Suppression can be good 1

Declaration of human and civil rights of August 26, 1789

Since the representatives of the French people, established as the National Assembly, considered that ignorance, forgetting or contempt for human rights are the only causes of public unhappiness and depravity of governments, they have decided to revoke the natural, inalienable and sacred rights of To present people in a solemn declaration so that this declaration is constantly in view of all members of society and constantly reminds them of their rights and duties; so that the acts of the legislative as well as the executive may at any moment be compared with the ultimate purpose of any political institution and thereby be more respected; so that the claims of the citizens, henceforth based on simple and indisputable principles, may always be directed towards the preservation of the constitution and the common good.

As a result, the National Assembly recognizes and declares, in the presence and under the protection of the Most High, the following human and civil rights:

ART. 1.

Human beings are and will remain free from birth and equal in rights. Social differences should only be based on the common good.

ART. 2.

The goal of any political association is the preservation of natural and inalienable human rights. These rights are freedom, property, security, and resistance to oppression.

ART. 3.

The origin of all sovereignty ultimately rests in the nation. No corporation, no individual can exercise violence that is not expressly emanating from it.

ART. 4th

Freedom consists in being able to do anything that does not harm another. Thus, the exercise of the natural rights of every human being has only those limits which ensure the enjoyment of equal rights for the other members of society. These limits can only be determined by law.

ART. 5.

Only the law has the right to forbid actions that are harmful to society. Anything that is not prohibited by law cannot be prevented, and no one can be compelled to do what it does not command.

ART. 6th

The law is the expression of the general will. All citizens have the right to participate in shaping it personally or through their representatives. It should be the same for everyone, may it protect, may it punish. Since all citizens are equal in his eyes, they are equally admitted to all dignities, positions and offices according to their ability without any difference other than that of their virtues and their talents.

ART. 7th

Each person can only be tried, arrested and imprisoned in the cases determined by the law and in the forms it prescribes. Those who operate, issue, carry out or have carried out arbitrary orders should be punished. But every citizen summoned or apprehended under the law must obey immediately. He makes himself punishable by resistance.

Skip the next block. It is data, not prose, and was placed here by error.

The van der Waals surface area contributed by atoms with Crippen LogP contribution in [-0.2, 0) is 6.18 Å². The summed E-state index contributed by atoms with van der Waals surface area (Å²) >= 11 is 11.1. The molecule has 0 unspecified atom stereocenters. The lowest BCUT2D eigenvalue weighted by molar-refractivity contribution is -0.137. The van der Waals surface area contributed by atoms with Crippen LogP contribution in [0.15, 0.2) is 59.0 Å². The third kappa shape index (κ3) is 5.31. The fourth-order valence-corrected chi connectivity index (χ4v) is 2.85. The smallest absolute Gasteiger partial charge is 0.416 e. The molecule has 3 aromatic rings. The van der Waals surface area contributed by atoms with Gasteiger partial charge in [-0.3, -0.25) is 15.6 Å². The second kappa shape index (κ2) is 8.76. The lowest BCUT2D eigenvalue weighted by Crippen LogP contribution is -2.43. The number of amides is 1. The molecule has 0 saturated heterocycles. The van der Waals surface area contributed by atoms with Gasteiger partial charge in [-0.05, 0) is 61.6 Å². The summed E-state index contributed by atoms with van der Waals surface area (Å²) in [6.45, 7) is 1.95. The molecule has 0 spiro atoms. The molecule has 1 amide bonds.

ART. 8th

The law should only stipulate those penalties that are obviously absolutely necessary. And no one can be punished on the basis of a law that has not been enacted, promulgated and lawfully applied prior to the commission of the act.

ART. 9

Since every person is held innocent until he has been found guilty, if his arrest is deemed inevitable, any hardship that is not necessary to ensure his own person should be strictly avoided by law.

ART. 10.

Nobody should be alarmed about their opinions, even religious ones, as long as their utterance does not disturb the public order established by law.

ART. 11.

The free communication of thoughts and opinions is one of the most precious human rights. Every citizen can therefore write, speak and print freely, subject to responsibility for the abuse of this freedom in the cases determined by the law.

ART. 12th

Securing human and civil rights requires an armed force. This power is therefore used for the benefit of all and not for the particular benefit of those to whom it is entrusted.

ART. 13th

A general fee is essential for the maintenance of the armed forces and for the administrative costs. It must be distributed equally among all citizens, taking into account their financial circumstances.

ART. 14th

All citizens have the right themselves or through their representatives to determine the need for the public charge, to freely approve it, to review its use and to determine its amount, its assessment, its collection and duration.

ART. 15th

Society has the right to hold any public official accountable for his administration.

ART. 16.

A society in which the guarantee of rights is not guaranteed and the separation of powers is not established has no constitution.

ART. 17th

Since property is an inviolable and sacred right, it cannot be deprived of anyone unless it is evidently required by the statutory public need and on the condition of just and prior compensation.